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Caffeine in Decaf Coffee vs. Tea: Which Has More? By How Much?

Decaf Coffee vs Tea

Many people drink their morning coffee while checking the internet or reading the newspaper to catch up on daily events. It can be a relaxing and enjoyable experience. However, some people are sensitive to caffeine, and a cup of morning coffee could ultimately make them anxious or nervous. Other people need to take medication that can interact with the caffeine and cause problems. One option is to switch to a decaf coffee or tea, so you can still have your morning beverage without the risk. Keep reading as we look into the caffeine content of these options so you can make a safe and healthy choice.

In short, black tea has more caffeine than decaf coffee.

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A Quick Look at Caffeine Content: Decaf Coffee vs. Tea

Decaf Coffee vs Tea side by side
Image Credit: (L) robertvincent, Pixabay | (R) congerdesign, Pixabay
Decaf Coffee Tea
2–10 mg per 8 oz. 47–90 mg per 8 oz.

How Much Caffeine in Decaf Coffee?

Many people think that decaf coffee does not contain caffeine at all, and while most of it does get removed, a small amount remains. USDA regulations state that brands of decaf coffee should contain no more than .1% caffeine on a dry basis, and this usually results in a coffee with 97% less caffeine than the regular version. Since a standard morning coffee typically contains 90–140 milligrams (mg) of caffeine, the decaf version will have 2.7–4.2 mg.

decaf heart coffee
Image Credit: USA-Reiseblogger, Pixabay

What Affects the Caffeine Content in Decaf Coffee?

The caffeine content in instant decaf coffee will typically be predictable if you follow the instructions on the package. But fresh-brewed decaf coffee can vary. Darker roasts will typically have more caffeine when measured by weight. Using less water will also create a stronger coffee, as will some other brewing methods that can increase the caffeine content. However, the actual amount will remain quite low compared to other options, including tea.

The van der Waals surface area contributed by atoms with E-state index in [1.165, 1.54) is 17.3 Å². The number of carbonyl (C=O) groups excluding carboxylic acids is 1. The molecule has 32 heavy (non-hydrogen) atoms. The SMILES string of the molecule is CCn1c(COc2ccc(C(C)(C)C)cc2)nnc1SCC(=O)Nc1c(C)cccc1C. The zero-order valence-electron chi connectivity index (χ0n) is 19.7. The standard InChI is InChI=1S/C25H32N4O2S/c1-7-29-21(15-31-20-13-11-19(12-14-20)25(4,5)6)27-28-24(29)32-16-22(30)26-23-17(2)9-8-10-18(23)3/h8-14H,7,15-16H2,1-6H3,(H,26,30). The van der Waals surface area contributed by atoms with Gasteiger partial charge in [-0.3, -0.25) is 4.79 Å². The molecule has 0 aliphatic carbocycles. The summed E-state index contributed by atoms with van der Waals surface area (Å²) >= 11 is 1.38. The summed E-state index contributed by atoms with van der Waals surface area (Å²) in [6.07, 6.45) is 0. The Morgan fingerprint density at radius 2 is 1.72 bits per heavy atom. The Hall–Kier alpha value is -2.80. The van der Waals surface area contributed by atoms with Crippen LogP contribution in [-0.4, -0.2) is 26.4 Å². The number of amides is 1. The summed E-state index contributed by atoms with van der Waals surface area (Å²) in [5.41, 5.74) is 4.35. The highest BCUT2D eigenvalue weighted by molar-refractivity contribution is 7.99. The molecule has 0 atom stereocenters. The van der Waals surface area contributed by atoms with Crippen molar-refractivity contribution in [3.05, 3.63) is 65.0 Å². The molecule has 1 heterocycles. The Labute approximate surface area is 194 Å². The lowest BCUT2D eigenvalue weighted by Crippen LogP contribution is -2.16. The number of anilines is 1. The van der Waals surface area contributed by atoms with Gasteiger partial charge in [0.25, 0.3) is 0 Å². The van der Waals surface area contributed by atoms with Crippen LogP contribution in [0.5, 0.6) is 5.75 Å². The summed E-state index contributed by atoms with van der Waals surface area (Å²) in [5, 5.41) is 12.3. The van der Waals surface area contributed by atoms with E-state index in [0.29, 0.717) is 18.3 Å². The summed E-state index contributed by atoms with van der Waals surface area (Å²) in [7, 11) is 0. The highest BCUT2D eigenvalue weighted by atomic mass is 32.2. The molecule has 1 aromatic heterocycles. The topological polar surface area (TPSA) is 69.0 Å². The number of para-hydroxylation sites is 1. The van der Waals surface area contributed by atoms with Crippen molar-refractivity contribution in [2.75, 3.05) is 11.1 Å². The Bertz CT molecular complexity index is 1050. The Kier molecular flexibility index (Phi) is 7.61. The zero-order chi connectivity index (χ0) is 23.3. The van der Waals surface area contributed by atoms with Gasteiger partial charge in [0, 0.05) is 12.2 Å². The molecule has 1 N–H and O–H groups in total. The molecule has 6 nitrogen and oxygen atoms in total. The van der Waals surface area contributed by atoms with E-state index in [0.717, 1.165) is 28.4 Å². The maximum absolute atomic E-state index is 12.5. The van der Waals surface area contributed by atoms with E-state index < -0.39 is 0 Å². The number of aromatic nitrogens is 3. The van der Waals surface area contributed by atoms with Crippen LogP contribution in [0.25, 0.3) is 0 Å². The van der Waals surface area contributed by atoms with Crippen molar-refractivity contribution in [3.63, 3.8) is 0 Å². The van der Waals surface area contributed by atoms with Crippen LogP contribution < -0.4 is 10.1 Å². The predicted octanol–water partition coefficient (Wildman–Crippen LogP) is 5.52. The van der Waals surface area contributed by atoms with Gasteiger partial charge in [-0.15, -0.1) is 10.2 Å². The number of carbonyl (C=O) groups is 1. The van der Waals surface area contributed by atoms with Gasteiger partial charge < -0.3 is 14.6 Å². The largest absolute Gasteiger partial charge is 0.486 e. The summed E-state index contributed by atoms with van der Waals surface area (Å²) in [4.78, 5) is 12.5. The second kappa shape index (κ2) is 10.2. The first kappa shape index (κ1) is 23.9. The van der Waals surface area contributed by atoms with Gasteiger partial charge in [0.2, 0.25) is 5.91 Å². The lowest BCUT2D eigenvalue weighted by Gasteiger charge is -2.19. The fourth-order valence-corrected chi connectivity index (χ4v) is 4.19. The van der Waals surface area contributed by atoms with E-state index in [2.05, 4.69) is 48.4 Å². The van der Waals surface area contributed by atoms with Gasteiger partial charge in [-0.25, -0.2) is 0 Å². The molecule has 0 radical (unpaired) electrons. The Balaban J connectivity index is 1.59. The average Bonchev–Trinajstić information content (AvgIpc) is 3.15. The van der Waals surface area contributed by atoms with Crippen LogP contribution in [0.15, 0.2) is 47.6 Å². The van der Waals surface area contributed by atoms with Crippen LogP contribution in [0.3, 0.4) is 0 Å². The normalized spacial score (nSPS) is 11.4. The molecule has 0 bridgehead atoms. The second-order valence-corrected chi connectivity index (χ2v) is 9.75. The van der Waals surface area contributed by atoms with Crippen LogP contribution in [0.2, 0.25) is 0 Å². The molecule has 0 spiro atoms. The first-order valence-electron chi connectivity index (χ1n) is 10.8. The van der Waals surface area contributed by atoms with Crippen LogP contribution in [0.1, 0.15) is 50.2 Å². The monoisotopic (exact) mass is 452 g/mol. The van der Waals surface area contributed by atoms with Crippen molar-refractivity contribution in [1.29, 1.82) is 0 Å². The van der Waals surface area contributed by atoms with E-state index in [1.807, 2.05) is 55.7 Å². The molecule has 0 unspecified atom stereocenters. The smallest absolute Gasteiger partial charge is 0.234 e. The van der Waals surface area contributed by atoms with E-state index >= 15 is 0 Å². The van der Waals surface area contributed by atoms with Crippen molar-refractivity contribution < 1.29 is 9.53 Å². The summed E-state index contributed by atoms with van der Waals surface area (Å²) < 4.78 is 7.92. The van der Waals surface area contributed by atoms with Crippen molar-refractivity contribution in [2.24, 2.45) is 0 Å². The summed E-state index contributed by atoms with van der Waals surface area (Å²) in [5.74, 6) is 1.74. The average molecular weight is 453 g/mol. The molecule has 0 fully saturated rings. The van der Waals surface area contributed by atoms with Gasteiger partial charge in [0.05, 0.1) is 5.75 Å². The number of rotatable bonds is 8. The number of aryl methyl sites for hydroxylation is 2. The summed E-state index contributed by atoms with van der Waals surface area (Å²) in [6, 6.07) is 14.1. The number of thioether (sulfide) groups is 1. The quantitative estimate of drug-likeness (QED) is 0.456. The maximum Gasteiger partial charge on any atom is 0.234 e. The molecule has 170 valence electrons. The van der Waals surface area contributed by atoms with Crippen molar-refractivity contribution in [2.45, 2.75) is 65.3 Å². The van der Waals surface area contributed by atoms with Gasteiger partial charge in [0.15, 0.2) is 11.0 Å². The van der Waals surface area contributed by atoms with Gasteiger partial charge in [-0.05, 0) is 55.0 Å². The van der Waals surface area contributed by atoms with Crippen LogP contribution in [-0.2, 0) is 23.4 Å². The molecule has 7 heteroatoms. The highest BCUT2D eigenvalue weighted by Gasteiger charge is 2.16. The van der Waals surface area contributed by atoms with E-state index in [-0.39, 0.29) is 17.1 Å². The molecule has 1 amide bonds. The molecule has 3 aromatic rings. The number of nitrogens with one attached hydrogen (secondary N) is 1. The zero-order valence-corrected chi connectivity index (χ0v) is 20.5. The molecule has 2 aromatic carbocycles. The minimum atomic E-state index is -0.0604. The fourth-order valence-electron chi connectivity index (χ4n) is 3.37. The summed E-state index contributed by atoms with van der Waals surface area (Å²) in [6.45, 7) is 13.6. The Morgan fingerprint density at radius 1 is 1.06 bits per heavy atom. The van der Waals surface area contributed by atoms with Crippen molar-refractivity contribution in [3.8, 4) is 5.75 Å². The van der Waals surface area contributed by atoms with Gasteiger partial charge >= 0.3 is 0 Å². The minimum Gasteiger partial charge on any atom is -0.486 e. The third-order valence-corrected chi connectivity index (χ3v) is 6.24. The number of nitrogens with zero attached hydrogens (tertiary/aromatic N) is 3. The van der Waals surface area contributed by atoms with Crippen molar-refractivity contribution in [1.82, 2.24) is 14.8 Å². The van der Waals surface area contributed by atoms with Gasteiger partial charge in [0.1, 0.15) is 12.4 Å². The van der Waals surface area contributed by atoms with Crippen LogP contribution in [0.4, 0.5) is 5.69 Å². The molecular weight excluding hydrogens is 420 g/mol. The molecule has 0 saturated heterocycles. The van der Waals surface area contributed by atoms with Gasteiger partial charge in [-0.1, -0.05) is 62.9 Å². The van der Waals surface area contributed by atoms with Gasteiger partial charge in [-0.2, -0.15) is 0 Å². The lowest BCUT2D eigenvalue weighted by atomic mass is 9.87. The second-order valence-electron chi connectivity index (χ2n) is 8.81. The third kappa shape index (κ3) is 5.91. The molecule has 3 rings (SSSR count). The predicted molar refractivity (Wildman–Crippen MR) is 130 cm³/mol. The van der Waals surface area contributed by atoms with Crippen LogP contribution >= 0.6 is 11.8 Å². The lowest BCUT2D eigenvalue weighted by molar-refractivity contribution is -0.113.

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How Much Caffeine in Tea?

Many people believe that tea contains more caffeine than coffee. However, the truth is that while tea leaves contain more caffeine, it’s easier to extract caffeine from coffee beans, so on average, tea only contains about half the amount of caffeine that coffee has. A standard 8-ounce coffee contains 90–140 mg of caffeine, while a normal 8-ounce black tea will have only about 47 mg.

black tea
Image Credit: kevberon, Pixabay

What Affects the Caffeine Content in Tea?

If you purchase a ready-made tea brand, the caffeine content is likely to remain consistent. However, most people brew tea by allowing it to steep in hot water. Longer steeping times can dramatically affect the caffeine content of the beverage, and the longer you leave it in the water, the more caffeine will be brought out of the leaves, so some cups can contain 90 mg or more of caffeine. While coffee has different roasts, there are also several varieties of tea besides black, including green, oolong, and white. Oolong tea typically has about 30 mg of caffeine in an 8-ounce serving, while green tea has about 25 mg. White tea has the least and contains only 15 mg per 8-ounce serving. Of course, longer steep times will also increase the caffeine content of the lighter teas.

Tea Type Caffeine Content
Black 47 mg
Oolong 30 mg
Green 25 mg
White 15 mg

Where Does the Caffeine Come From in Decaf Coffee and Tea?

Tea

The caffeine in tea comes from the leaves that contain it. All kinds of tea come from the same plant, and the refining process determines whether it is oolong, white, green, or black tea. Darker teas contain more caffeine than lighter ones, and longer steep times and hotter water will allow more caffeine to enter the water.

hojicha tea
Image Credit: K321, Shutterstock

Decaf Coffee

Decaffeinating the coffee begins before the roasting, when the beans are still green. One method uses chemicals to extract caffeine (these chemicals evaporate, so there are no chemicals in your coffee when you brew it). Another way uses only water to extract the caffeine through osmosis and is extremely effective. A newer method uses carbon dioxide in the coffee to remove the caffeine while leaving the other flavors intact.

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Caffeine in Decaf Coffee vs. Tea: The Bottom Line

Decaf coffee is the winner if you want to reduce the amount of caffeine in your diet. It has about 97% less caffeine than standard coffee, meaning most 8-ounce cups will have fewer than 5 mg. Black tea has about half the caffeine of a normal cup of coffee, but that’s still significantly more than decaf. You can expect the average cup of tea to have about 47 mg of caffeine, but it will have even more if you leave the tea bag in the cup for a while. Green tea is a popular variety that reduces caffeine to only 25 mg.

Read More: Caffeine in Tea vs. Soda: Which Has More? By How Much?


Featured Image Credit: (L) StockSnap, Pixabay | (R) mareefe, Pixabay

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Ed Malaker

Ed Malaker, a veteran writer, has contributed to a wide range of blogs that cover tools, pets, guitars, fitness, and computer programming, and of course, coffee. He drinks a lot of it when he writes, making him an expert indeed. When he’s not writing, Ed is usually performing DIY projects around the house or working in the garden. He’s also a musician and spends a lot of time helping people fix their guitars and composing music for independent films.

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